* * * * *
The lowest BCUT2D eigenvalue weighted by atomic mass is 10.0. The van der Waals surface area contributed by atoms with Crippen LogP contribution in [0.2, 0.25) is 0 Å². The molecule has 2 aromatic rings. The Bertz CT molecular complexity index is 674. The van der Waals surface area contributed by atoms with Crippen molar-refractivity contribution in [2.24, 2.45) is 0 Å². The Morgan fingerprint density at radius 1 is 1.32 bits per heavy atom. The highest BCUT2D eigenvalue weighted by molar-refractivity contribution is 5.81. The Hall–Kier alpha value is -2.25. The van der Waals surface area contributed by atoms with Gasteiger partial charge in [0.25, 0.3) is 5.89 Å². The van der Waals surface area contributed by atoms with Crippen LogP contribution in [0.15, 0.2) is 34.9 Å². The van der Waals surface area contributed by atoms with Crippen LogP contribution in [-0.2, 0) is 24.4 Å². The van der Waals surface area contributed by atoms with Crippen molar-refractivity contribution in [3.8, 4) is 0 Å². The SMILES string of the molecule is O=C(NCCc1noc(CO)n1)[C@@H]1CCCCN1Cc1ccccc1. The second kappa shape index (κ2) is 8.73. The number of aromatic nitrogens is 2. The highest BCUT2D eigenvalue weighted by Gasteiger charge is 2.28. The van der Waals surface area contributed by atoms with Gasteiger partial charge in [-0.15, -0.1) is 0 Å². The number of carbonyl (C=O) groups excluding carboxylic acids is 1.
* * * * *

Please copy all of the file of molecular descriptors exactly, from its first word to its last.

The lowest BCUT2D eigenvalue weighted by atomic mass is 10.0. The van der Waals surface area contributed by atoms with Crippen LogP contribution in [0.2, 0.25) is 0 Å². The molecule has 2 aromatic rings. The Bertz CT molecular complexity index is 674. The van der Waals surface area contributed by atoms with Crippen molar-refractivity contribution in [2.24, 2.45) is 0 Å². The Morgan fingerprint density at radius 1 is 1.32 bits per heavy atom. The highest BCUT2D eigenvalue weighted by molar-refractivity contribution is 5.81. The Hall–Kier alpha value is -2.25. The van der Waals surface area contributed by atoms with Gasteiger partial charge in [0.25, 0.3) is 5.89 Å². The van der Waals surface area contributed by atoms with Crippen LogP contribution in [0.15, 0.2) is 34.9 Å². The van der Waals surface area contributed by atoms with Crippen LogP contribution in [-0.2, 0) is 24.4 Å². The van der Waals surface area contributed by atoms with Crippen molar-refractivity contribution in [3.8, 4) is 0 Å². The SMILES string of the molecule is O=C(NCCc1noc(CO)n1)[C@@H]1CCCCN1Cc1ccccc1. The second kappa shape index (κ2) is 8.73. The number of aromatic nitrogens is 2. The highest BCUT2D eigenvalue weighted by Gasteiger charge is 2.28. The van der Waals surface area contributed by atoms with Gasteiger partial charge in [-0.15, -0.1) is 0 Å². The number of carbonyl (C=O) groups excluding carboxylic acids is 1.